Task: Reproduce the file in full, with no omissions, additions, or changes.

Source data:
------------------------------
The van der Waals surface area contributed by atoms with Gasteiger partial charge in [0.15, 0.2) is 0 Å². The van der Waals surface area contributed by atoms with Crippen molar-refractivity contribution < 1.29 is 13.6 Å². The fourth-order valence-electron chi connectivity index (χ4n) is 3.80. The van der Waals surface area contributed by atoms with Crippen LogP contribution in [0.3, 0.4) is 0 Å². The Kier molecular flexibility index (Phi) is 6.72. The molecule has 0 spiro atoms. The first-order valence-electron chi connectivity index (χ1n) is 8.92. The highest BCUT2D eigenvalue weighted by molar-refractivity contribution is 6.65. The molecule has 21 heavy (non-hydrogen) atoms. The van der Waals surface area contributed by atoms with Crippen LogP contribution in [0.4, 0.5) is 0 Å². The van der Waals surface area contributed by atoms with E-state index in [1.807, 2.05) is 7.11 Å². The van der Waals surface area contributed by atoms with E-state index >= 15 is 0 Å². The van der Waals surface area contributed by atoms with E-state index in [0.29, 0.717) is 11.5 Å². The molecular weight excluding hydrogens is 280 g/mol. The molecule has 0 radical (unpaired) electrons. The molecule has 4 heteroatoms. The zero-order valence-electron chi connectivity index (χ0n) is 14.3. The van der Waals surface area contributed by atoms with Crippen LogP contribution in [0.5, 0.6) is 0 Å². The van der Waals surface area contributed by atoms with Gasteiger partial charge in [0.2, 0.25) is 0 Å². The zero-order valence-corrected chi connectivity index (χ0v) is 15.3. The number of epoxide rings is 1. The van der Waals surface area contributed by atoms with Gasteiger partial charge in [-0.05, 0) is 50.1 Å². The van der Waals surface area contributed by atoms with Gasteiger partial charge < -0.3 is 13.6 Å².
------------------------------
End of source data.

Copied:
The van der Waals surface area contributed by atoms with Gasteiger partial charge in [0.15, 0.2) is 0 Å². The van der Waals surface area contributed by atoms with Crippen molar-refractivity contribution < 1.29 is 13.6 Å². The fourth-order valence-electron chi connectivity index (χ4n) is 3.80. The van der Waals surface area contributed by atoms with Crippen LogP contribution in [0.3, 0.4) is 0 Å². The Kier molecular flexibility index (Phi) is 6.72. The molecule has 0 spiro atoms. The first-order valence-electron chi connectivity index (χ1n) is 8.92. The highest BCUT2D eigenvalue weighted by molar-refractivity contribution is 6.65. The molecule has 21 heavy (non-hydrogen) atoms. The van der Waals surface area contributed by atoms with Crippen LogP contribution in [0.4, 0.5) is 0 Å². The van der Waals surface area contributed by atoms with E-state index in [1.807, 2.05) is 7.11 Å². The van der Waals surface area contributed by atoms with E-state index >= 15 is 0 Å². The van der Waals surface area contributed by atoms with E-state index in [0.29, 0.717) is 11.5 Å². The molecular weight excluding hydrogens is 280 g/mol. The molecule has 0 radical (unpaired) electrons. The molecule has 4 heteroatoms. The zero-order valence-electron chi connectivity index (χ0n) is 14.3. The van der Waals surface area contributed by atoms with Crippen LogP contribution in [0.5, 0.6) is 0 Å². The van der Waals surface area contributed by atoms with Gasteiger partial charge in [0.2, 0.25) is 0 Å². The zero-order valence-corrected chi connectivity index (χ0v) is 15.3. The number of epoxide rings is 1. The van der Waals surface area contributed by atoms with Gasteiger partial charge in [-0.05, 0) is 50.1 Å². The van der Waals surface area contributed by atoms with Gasteiger partial charge < -0.3 is 13.6 Å².